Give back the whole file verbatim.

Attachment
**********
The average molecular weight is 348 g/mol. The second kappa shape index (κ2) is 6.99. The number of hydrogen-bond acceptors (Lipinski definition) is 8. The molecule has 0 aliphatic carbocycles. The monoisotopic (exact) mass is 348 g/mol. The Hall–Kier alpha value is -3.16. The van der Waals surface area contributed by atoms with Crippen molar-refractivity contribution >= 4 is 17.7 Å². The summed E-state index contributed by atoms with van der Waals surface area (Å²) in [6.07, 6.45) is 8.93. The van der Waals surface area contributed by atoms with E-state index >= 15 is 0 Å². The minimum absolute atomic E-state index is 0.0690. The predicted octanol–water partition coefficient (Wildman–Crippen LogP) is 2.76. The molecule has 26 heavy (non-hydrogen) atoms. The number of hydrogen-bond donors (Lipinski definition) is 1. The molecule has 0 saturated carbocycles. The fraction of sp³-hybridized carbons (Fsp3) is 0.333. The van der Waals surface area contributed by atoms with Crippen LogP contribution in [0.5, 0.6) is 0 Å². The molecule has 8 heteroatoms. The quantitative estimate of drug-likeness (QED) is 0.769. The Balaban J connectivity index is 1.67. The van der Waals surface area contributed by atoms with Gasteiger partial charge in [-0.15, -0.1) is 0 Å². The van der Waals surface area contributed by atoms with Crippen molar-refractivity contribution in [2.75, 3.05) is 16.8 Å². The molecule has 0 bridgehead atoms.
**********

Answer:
The average molecular weight is 348 g/mol. The second kappa shape index (κ2) is 6.99. The number of hydrogen-bond acceptors (Lipinski definition) is 8. The molecule has 0 aliphatic carbocycles. The monoisotopic (exact) mass is 348 g/mol. The Hall–Kier alpha value is -3.16. The van der Waals surface area contributed by atoms with Crippen molar-refractivity contribution >= 4 is 17.7 Å². The summed E-state index contributed by atoms with van der Waals surface area (Å²) in [6.07, 6.45) is 8.93. The van der Waals surface area contributed by atoms with E-state index >= 15 is 0 Å². The minimum absolute atomic E-state index is 0.0690. The predicted octanol–water partition coefficient (Wildman–Crippen LogP) is 2.76. The molecule has 26 heavy (non-hydrogen) atoms. The number of hydrogen-bond donors (Lipinski definition) is 1. The molecule has 0 saturated carbocycles. The fraction of sp³-hybridized carbons (Fsp3) is 0.333. The van der Waals surface area contributed by atoms with Crippen LogP contribution in [0.5, 0.6) is 0 Å². The molecule has 8 heteroatoms. The quantitative estimate of drug-likeness (QED) is 0.769. The Balaban J connectivity index is 1.67. The van der Waals surface area contributed by atoms with Gasteiger partial charge in [-0.15, -0.1) is 0 Å². The van der Waals surface area contributed by atoms with Crippen molar-refractivity contribution in [2.75, 3.05) is 16.8 Å². The molecule has 0 bridgehead atoms.